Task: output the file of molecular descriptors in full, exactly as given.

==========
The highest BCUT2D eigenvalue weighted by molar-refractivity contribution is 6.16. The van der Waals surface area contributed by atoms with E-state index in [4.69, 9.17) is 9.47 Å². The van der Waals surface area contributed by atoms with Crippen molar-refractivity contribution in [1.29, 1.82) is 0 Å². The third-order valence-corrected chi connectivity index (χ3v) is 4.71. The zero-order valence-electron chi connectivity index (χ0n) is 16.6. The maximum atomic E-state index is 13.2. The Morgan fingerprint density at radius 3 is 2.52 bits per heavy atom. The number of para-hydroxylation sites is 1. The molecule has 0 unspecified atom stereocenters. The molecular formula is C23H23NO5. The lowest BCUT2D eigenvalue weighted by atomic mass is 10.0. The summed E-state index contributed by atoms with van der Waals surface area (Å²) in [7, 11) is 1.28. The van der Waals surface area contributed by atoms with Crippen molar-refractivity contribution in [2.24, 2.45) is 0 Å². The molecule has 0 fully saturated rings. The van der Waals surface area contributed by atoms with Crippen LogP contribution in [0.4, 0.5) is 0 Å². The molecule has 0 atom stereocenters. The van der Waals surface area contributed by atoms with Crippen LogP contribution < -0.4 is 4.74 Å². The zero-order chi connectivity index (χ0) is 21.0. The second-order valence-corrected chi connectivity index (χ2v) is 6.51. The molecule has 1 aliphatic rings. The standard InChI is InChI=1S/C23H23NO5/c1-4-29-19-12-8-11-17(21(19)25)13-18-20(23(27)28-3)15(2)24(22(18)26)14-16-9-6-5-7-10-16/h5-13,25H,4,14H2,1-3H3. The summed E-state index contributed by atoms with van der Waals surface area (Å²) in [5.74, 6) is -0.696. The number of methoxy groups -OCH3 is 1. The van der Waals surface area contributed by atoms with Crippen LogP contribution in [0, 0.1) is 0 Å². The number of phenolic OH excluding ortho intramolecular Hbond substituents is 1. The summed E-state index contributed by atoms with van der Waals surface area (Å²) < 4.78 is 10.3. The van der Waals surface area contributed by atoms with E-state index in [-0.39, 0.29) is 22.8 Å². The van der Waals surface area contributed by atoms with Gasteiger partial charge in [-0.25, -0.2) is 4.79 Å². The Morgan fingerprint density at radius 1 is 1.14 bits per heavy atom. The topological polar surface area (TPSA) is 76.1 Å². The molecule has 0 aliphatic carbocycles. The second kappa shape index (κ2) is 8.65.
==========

The highest BCUT2D eigenvalue weighted by molar-refractivity contribution is 6.16. The van der Waals surface area contributed by atoms with E-state index in [4.69, 9.17) is 9.47 Å². The van der Waals surface area contributed by atoms with Crippen molar-refractivity contribution in [1.29, 1.82) is 0 Å². The third-order valence-corrected chi connectivity index (χ3v) is 4.71. The zero-order valence-electron chi connectivity index (χ0n) is 16.6. The maximum atomic E-state index is 13.2. The Morgan fingerprint density at radius 3 is 2.52 bits per heavy atom. The number of para-hydroxylation sites is 1. The molecule has 0 unspecified atom stereocenters. The molecular formula is C23H23NO5. The lowest BCUT2D eigenvalue weighted by atomic mass is 10.0. The summed E-state index contributed by atoms with van der Waals surface area (Å²) in [7, 11) is 1.28. The van der Waals surface area contributed by atoms with Crippen molar-refractivity contribution in [2.24, 2.45) is 0 Å². The molecule has 0 fully saturated rings. The van der Waals surface area contributed by atoms with Crippen LogP contribution in [0.4, 0.5) is 0 Å². The molecule has 0 atom stereocenters. The van der Waals surface area contributed by atoms with Crippen LogP contribution < -0.4 is 4.74 Å². The zero-order chi connectivity index (χ0) is 21.0. The second-order valence-corrected chi connectivity index (χ2v) is 6.51. The molecule has 1 aliphatic rings. The standard InChI is InChI=1S/C23H23NO5/c1-4-29-19-12-8-11-17(21(19)25)13-18-20(23(27)28-3)15(2)24(22(18)26)14-16-9-6-5-7-10-16/h5-13,25H,4,14H2,1-3H3. The summed E-state index contributed by atoms with van der Waals surface area (Å²) in [5.74, 6) is -0.696. The number of methoxy groups -OCH3 is 1. The van der Waals surface area contributed by atoms with Crippen LogP contribution in [0, 0.1) is 0 Å². The number of phenolic OH excluding ortho intramolecular Hbond substituents is 1. The summed E-state index contributed by atoms with van der Waals surface area (Å²) < 4.78 is 10.3. The van der Waals surface area contributed by atoms with E-state index in [-0.39, 0.29) is 22.8 Å². The van der Waals surface area contributed by atoms with Gasteiger partial charge in [-0.25, -0.2) is 4.79 Å². The Morgan fingerprint density at radius 1 is 1.14 bits per heavy atom. The topological polar surface area (TPSA) is 76.1 Å². The molecule has 0 aliphatic carbocycles. The second kappa shape index (κ2) is 8.65.